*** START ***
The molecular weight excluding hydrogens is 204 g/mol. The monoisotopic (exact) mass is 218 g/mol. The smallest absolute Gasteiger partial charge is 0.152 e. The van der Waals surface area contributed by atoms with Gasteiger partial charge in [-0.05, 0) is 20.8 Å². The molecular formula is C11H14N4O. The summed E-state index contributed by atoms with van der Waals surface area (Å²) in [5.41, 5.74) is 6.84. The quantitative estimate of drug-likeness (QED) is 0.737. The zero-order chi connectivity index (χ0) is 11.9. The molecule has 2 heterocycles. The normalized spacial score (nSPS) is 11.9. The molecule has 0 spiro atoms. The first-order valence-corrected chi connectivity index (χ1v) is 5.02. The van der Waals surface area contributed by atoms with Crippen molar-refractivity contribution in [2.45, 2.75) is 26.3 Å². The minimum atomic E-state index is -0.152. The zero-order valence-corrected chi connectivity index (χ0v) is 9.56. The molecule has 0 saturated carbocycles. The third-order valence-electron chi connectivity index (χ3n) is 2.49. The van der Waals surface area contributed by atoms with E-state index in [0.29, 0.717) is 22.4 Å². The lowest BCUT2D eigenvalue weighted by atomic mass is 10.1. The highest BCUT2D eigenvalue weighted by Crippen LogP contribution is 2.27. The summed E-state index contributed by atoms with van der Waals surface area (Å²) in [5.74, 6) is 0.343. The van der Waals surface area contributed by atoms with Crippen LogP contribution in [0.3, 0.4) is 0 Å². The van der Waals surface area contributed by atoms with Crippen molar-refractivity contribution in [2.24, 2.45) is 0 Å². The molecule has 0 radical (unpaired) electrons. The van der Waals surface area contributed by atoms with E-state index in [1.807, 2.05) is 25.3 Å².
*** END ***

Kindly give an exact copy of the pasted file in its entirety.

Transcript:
The molecular weight excluding hydrogens is 204 g/mol. The monoisotopic (exact) mass is 218 g/mol. The smallest absolute Gasteiger partial charge is 0.152 e. The van der Waals surface area contributed by atoms with Gasteiger partial charge in [-0.05, 0) is 20.8 Å². The molecular formula is C11H14N4O. The summed E-state index contributed by atoms with van der Waals surface area (Å²) in [5.41, 5.74) is 6.84. The quantitative estimate of drug-likeness (QED) is 0.737. The zero-order chi connectivity index (χ0) is 11.9. The molecule has 2 heterocycles. The normalized spacial score (nSPS) is 11.9. The molecule has 0 spiro atoms. The first-order valence-corrected chi connectivity index (χ1v) is 5.02. The van der Waals surface area contributed by atoms with Crippen molar-refractivity contribution in [2.45, 2.75) is 26.3 Å². The minimum atomic E-state index is -0.152. The zero-order valence-corrected chi connectivity index (χ0v) is 9.56. The molecule has 0 saturated carbocycles. The third-order valence-electron chi connectivity index (χ3n) is 2.49. The van der Waals surface area contributed by atoms with E-state index in [0.29, 0.717) is 22.4 Å². The lowest BCUT2D eigenvalue weighted by atomic mass is 10.1. The highest BCUT2D eigenvalue weighted by Crippen LogP contribution is 2.27. The summed E-state index contributed by atoms with van der Waals surface area (Å²) in [5.74, 6) is 0.343. The van der Waals surface area contributed by atoms with Crippen LogP contribution in [0.3, 0.4) is 0 Å². The van der Waals surface area contributed by atoms with Crippen molar-refractivity contribution in [2.24, 2.45) is 0 Å². The molecule has 0 radical (unpaired) electrons. The van der Waals surface area contributed by atoms with E-state index in [1.807, 2.05) is 25.3 Å².